TH: I attended the Symphonic Spectacular here two years ago, and it is a very vibrant atmosphere. We attended the afternoon session, so there were lots of family and kids, and not only were they thrilled with the live Daleks and Cybermen, but to see them enjoying the music, and the euphoria and emotion the music elicits from you. I was there with my partner and two other friends, and during one of the themes, we were all moved to tears.
PH: Yes, it’s powerful stuff!
TH: And now the orchestrated score is an integral part of the show now; it can be haunting, it can be stirring, it can be frightening, and it can be very moving. How do you respond to it?
PD: Music, in one form or another, has always been very important in Doctor Who. Early on it was the Radiophonic Workshop, which was similarly iconic, although you are limited with what you can do with that. So it’s wonderful that Murray Gold is writing amazing music for the show. Still I think sometimes the irony of music like this is the fact that when you’re watching the programme, it adds to thing, but you don’t notice it particularly. What I noticed during rehearsals yesterday that you’re watching the clip, and you have the orchestra just below the screen playing the music, it really brings home to you what it does add to the scene.
TH: Actually last time when I saw it, there was a software glitch, and they were going to play the music live during the clip, and for some reason the clip started but the orchestra weren’t able to join in, so it was interesting watching the clip without any music at all – and the funny thing was that everyone in the audience pulled out their sonic screwdrivers and pointed them at the screen – but when the music finally did start with the clip, it was a really inadvertent but good demonstration of what the music adds to a scene and how the music tells the story, and you don’t realise how important it is. So, you’re hosting, Tom Baker’s doing a clip – is Matt Smith doing one too?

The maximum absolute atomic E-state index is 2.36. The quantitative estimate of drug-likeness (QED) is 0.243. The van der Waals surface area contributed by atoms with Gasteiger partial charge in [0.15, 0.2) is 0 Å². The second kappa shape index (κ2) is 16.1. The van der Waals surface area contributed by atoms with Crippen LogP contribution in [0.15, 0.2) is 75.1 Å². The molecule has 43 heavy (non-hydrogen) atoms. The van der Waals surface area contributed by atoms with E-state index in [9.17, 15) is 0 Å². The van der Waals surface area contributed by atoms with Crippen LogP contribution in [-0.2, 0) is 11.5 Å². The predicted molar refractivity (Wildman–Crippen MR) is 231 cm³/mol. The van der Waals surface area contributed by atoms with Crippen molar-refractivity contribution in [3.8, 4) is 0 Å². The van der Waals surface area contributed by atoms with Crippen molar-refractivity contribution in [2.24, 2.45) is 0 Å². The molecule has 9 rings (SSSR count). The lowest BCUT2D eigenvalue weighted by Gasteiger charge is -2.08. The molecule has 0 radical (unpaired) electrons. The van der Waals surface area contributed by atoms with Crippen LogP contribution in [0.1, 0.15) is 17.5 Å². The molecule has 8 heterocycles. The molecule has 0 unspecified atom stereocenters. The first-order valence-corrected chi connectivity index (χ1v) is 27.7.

PD: I don’t think he is. He’s obviously on the screen, but he’s not doing something to camera, as far as I know.
TH: Well, he’s done with now anyway.
PD: Exactly. He’s old news. Matt who?
TH: So, any thoughts of what to expect from Peter Capaldi as the Twelfth Doctor?
PD: He’s a brilliant actor, and I think he’ll bring a lot, and I’m looking forward to it.
TH: In some ways, he’s in the same boat as you were.
PD: In that he’s different.
TH: Yes, but with All Creatures Great and Small, you were already an established actor, and Capaldi is as well. So like they did with you, and called you Doctor Vet, ha haha, they’re doing that with Capaldi and his role in The Thick of It, and saying he’ll be a loud shouty swearing Doctor.
PD: Hahaha, that’d be interesting. Yes, you’re right, and he’s also a complete contrast to the previous Doctor, as I was. But I don’t think there’ll be a problem. My son was very worried because he’s enjoyed dressing up as Matt Smith, but I’m sure it’ll take but a moment and he’ll be won over.
The Doctor Who Symphonic Spectacular runs in Melbourne from 31st January to 1st February before moving to Brisbane on 8th February and Wellington from 21st February to 22nd February.